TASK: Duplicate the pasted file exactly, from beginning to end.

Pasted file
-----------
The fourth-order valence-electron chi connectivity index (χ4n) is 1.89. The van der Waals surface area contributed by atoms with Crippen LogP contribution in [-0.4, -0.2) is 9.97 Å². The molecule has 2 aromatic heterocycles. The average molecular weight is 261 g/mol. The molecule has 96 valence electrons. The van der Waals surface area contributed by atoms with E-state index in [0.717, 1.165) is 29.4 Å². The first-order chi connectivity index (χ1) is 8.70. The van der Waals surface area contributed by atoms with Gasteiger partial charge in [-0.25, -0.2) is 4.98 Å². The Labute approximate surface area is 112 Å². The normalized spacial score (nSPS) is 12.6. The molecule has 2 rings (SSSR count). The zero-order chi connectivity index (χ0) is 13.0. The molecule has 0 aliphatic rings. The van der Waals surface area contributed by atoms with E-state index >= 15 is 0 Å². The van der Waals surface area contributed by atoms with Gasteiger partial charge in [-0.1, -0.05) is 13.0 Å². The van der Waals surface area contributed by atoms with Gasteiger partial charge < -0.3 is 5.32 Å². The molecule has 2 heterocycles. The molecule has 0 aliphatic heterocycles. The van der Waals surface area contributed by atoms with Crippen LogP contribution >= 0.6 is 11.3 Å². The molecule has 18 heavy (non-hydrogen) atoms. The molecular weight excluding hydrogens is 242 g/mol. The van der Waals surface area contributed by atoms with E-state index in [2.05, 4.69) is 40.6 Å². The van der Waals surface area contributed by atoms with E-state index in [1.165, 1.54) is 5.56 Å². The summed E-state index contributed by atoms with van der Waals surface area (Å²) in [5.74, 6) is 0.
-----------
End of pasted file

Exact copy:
The fourth-order valence-electron chi connectivity index (χ4n) is 1.89. The van der Waals surface area contributed by atoms with Crippen LogP contribution in [-0.4, -0.2) is 9.97 Å². The molecule has 2 aromatic heterocycles. The average molecular weight is 261 g/mol. The molecule has 96 valence electrons. The van der Waals surface area contributed by atoms with E-state index in [0.717, 1.165) is 29.4 Å². The first-order chi connectivity index (χ1) is 8.70. The van der Waals surface area contributed by atoms with Gasteiger partial charge in [-0.25, -0.2) is 4.98 Å². The Labute approximate surface area is 112 Å². The normalized spacial score (nSPS) is 12.6. The molecule has 2 rings (SSSR count). The zero-order chi connectivity index (χ0) is 13.0. The molecule has 0 aliphatic rings. The van der Waals surface area contributed by atoms with E-state index >= 15 is 0 Å². The van der Waals surface area contributed by atoms with Gasteiger partial charge in [-0.1, -0.05) is 13.0 Å². The van der Waals surface area contributed by atoms with Gasteiger partial charge < -0.3 is 5.32 Å². The molecule has 2 heterocycles. The molecule has 0 aliphatic heterocycles. The van der Waals surface area contributed by atoms with Crippen LogP contribution >= 0.6 is 11.3 Å². The molecule has 18 heavy (non-hydrogen) atoms. The molecular weight excluding hydrogens is 242 g/mol. The van der Waals surface area contributed by atoms with E-state index in [2.05, 4.69) is 40.6 Å². The van der Waals surface area contributed by atoms with E-state index in [1.165, 1.54) is 5.56 Å². The summed E-state index contributed by atoms with van der Waals surface area (Å²) in [5.74, 6) is 0.